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and there will be no movement of the valve except that which is received from the motion of the combination lever.
With the Stephenson link motion the amount of lead given to the valve in full gear is steadily increased as the reverse lever is hooked up, and that is considered by many men to be one of its bad features; hooking-up with the Walschaert gear does not increase the lead, because it is obtained from the cross-head, and that is one of the desirable features that recommend this gear. If the motion work has been correctly designed and “set up," and particularly if the eccentric rod is of the correct length, when the engine is standing on either dead centre the reverse lever can be shifted from the farthest go-ahead position clear over to the back corner notch of the quadrant without disturbing the position of the valve, and this is because the eccentric at a point directly above or below the centre of the main axle holds the link in a vertical position, and any point in the link at which the link-block may be stationed will be at a common distance from the point represented by the pin connecting the front end of the radius rod with the combination lever-due to the curve of the link.
If we should set the reverse lever in the centre notch of the quadrant and have the engine moved by “pinching,” or towing, as before stated, the eccentric would
not give any motion to the link-block, radius rod, nor valve, but the cross-head would, by means of the combination lever, give the valve a short travel that would be equal to twice the distance of lap plus lead.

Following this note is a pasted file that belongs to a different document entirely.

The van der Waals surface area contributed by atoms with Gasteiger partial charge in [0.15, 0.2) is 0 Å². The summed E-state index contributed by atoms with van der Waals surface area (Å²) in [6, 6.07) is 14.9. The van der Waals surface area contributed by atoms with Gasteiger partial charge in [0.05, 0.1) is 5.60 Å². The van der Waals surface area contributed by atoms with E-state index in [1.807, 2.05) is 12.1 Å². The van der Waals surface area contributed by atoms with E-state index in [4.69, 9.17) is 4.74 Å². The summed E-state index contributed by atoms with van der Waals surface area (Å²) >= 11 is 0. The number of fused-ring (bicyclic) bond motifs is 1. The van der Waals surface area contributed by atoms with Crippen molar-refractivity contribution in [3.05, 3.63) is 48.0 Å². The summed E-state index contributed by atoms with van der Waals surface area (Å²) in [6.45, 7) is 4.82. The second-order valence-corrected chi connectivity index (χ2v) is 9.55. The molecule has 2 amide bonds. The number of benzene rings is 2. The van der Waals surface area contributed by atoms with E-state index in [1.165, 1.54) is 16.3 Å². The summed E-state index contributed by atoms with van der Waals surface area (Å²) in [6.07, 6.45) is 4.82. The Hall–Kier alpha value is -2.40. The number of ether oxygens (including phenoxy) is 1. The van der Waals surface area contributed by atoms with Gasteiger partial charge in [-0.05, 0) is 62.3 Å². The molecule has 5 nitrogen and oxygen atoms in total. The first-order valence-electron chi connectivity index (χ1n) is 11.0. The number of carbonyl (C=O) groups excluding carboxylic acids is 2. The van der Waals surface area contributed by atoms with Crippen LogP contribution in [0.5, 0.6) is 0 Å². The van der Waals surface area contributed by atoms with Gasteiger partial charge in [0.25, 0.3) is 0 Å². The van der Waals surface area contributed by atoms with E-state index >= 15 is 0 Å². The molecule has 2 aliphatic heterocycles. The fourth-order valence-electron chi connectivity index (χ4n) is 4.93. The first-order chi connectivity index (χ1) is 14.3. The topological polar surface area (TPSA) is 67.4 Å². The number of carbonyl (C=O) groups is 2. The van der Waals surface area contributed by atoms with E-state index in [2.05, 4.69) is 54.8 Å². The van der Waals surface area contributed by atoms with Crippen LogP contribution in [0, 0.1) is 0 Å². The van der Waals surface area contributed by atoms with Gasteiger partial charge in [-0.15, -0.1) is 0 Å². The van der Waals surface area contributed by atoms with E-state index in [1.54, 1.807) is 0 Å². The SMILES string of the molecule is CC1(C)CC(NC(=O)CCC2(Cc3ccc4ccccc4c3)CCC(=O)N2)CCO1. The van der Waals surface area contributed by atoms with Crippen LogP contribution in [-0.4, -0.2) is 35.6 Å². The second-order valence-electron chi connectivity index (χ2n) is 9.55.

The connections from cross-head and valve are made to opposite ends of the combination lever, and it is plain to see that when the piston is at either end of its stroke, the valve will be as far in the opposite direction as the angle of the short end (distance between vertical lines through the upper two pin holes) of the combination lever will carry it; this, as has been explained, is the distance necessary to overcome the amount of lap and then give the opening for lead, at each end of the stroke.
This method of reversing the valve motion of a locomotive is referred to by the English Professor, Mr. W. E. Dalby, in his most interesting book on Valves and Valve Gear Mechanism as “The Heusinger Von Waldegg, or Walschaert, valve gear.” Where, and how, Herr Von Waldegg gained a claim to the distinction of having his name used in connection with a gear for which a patent was indirectly granted to Egide Walschaert is not explained by Professor Dalby.
Our engine is not perfect yet, as it stands in Fig. 6; there is an error to be corrected. Let us refer again to Fig. 2, the simple form of engine that we built up from, and we will note that the total “throw”
of the eccentric—the diameter of the circular path in which it travels—must be of the same length as the full travel of the valve, as there is nothing intervening to shorten or lengthen the motion; and this equality of motion is carried on, through Fig. 4 where both rocker-arms are of the same length to the nearly finished construction in Fig. 6—providing the engine shown in the latter plate is in full gear either way; and the correct full travel of the valve should be of the same distance as the throw of the eccentric, butnote the error: